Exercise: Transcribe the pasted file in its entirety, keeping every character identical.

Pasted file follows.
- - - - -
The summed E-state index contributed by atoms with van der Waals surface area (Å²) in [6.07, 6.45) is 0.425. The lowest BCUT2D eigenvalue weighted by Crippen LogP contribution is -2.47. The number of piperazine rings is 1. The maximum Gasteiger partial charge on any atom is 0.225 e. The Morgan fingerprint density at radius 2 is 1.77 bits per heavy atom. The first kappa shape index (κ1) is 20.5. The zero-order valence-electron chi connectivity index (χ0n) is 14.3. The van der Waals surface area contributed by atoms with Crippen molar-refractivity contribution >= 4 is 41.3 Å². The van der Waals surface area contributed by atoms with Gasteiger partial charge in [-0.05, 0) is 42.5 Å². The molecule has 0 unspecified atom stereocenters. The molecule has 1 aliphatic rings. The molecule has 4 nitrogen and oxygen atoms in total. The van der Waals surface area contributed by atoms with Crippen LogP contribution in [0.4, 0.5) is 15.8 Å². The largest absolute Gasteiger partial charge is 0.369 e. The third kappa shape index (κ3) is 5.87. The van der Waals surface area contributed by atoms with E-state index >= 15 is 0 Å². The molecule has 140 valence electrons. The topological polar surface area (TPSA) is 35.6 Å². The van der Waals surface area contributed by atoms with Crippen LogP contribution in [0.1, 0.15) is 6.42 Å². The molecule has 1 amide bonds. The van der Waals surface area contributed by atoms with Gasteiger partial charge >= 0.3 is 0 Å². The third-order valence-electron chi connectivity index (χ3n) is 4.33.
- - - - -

The summed E-state index contributed by atoms with van der Waals surface area (Å²) in [6.07, 6.45) is 0.425. The lowest BCUT2D eigenvalue weighted by Crippen LogP contribution is -2.47. The number of piperazine rings is 1. The maximum Gasteiger partial charge on any atom is 0.225 e. The Morgan fingerprint density at radius 2 is 1.77 bits per heavy atom. The first kappa shape index (κ1) is 20.5. The zero-order valence-electron chi connectivity index (χ0n) is 14.3. The van der Waals surface area contributed by atoms with Crippen molar-refractivity contribution >= 4 is 41.3 Å². The van der Waals surface area contributed by atoms with Gasteiger partial charge in [-0.05, 0) is 42.5 Å². The molecule has 0 unspecified atom stereocenters. The molecule has 1 aliphatic rings. The molecule has 4 nitrogen and oxygen atoms in total. The van der Waals surface area contributed by atoms with Crippen LogP contribution in [0.4, 0.5) is 15.8 Å². The largest absolute Gasteiger partial charge is 0.369 e. The third kappa shape index (κ3) is 5.87. The van der Waals surface area contributed by atoms with E-state index >= 15 is 0 Å². The molecule has 140 valence electrons. The topological polar surface area (TPSA) is 35.6 Å². The van der Waals surface area contributed by atoms with Crippen LogP contribution in [0.1, 0.15) is 6.42 Å². The molecule has 1 amide bonds. The van der Waals surface area contributed by atoms with Gasteiger partial charge >= 0.3 is 0 Å². The third-order valence-electron chi connectivity index (χ3n) is 4.33.